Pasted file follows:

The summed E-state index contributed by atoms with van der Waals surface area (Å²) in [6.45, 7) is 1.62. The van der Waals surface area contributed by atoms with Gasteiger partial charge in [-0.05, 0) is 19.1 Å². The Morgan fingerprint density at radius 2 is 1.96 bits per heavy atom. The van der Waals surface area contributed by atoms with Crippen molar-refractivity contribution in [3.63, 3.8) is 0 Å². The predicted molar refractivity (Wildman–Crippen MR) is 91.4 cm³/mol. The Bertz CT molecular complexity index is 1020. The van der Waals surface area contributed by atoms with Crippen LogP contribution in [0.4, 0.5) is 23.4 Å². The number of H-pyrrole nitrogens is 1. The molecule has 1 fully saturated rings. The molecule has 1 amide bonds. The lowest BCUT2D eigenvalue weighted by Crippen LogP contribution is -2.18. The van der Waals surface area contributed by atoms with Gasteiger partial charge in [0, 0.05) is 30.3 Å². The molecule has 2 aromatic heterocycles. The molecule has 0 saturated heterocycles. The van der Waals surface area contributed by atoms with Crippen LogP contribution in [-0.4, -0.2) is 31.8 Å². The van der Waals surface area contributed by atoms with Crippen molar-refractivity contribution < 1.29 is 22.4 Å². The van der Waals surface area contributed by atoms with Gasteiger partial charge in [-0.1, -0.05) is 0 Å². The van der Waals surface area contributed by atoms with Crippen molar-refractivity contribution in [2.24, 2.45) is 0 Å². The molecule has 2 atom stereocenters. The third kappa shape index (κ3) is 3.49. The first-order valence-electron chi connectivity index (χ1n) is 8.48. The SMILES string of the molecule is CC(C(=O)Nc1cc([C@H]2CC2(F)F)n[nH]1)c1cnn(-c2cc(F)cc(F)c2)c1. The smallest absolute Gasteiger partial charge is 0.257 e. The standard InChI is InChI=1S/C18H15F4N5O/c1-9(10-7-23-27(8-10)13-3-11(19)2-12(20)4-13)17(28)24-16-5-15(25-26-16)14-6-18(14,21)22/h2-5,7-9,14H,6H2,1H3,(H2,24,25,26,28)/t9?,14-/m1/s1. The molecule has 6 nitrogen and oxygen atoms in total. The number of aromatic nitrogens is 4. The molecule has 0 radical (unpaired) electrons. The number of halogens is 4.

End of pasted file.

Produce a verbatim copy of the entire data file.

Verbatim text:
The summed E-state index contributed by atoms with van der Waals surface area (Å²) in [6.45, 7) is 1.62. The van der Waals surface area contributed by atoms with Gasteiger partial charge in [-0.05, 0) is 19.1 Å². The Morgan fingerprint density at radius 2 is 1.96 bits per heavy atom. The van der Waals surface area contributed by atoms with Crippen molar-refractivity contribution in [3.63, 3.8) is 0 Å². The predicted molar refractivity (Wildman–Crippen MR) is 91.4 cm³/mol. The Bertz CT molecular complexity index is 1020. The van der Waals surface area contributed by atoms with Crippen LogP contribution in [0.4, 0.5) is 23.4 Å². The number of H-pyrrole nitrogens is 1. The molecule has 1 fully saturated rings. The molecule has 1 amide bonds. The lowest BCUT2D eigenvalue weighted by Crippen LogP contribution is -2.18. The van der Waals surface area contributed by atoms with Gasteiger partial charge in [0, 0.05) is 30.3 Å². The molecule has 2 aromatic heterocycles. The molecule has 0 saturated heterocycles. The van der Waals surface area contributed by atoms with Crippen LogP contribution in [-0.4, -0.2) is 31.8 Å². The van der Waals surface area contributed by atoms with Crippen molar-refractivity contribution < 1.29 is 22.4 Å². The van der Waals surface area contributed by atoms with Gasteiger partial charge in [-0.1, -0.05) is 0 Å². The van der Waals surface area contributed by atoms with Crippen molar-refractivity contribution in [2.24, 2.45) is 0 Å². The molecule has 2 atom stereocenters. The third kappa shape index (κ3) is 3.49. The first-order valence-electron chi connectivity index (χ1n) is 8.48. The SMILES string of the molecule is CC(C(=O)Nc1cc([C@H]2CC2(F)F)n[nH]1)c1cnn(-c2cc(F)cc(F)c2)c1. The smallest absolute Gasteiger partial charge is 0.257 e. The standard InChI is InChI=1S/C18H15F4N5O/c1-9(10-7-23-27(8-10)13-3-11(19)2-12(20)4-13)17(28)24-16-5-15(25-26-16)14-6-18(14,21)22/h2-5,7-9,14H,6H2,1H3,(H2,24,25,26,28)/t9?,14-/m1/s1. The molecule has 6 nitrogen and oxygen atoms in total. The number of aromatic nitrogens is 4. The molecule has 0 radical (unpaired) electrons. The number of halogens is 4.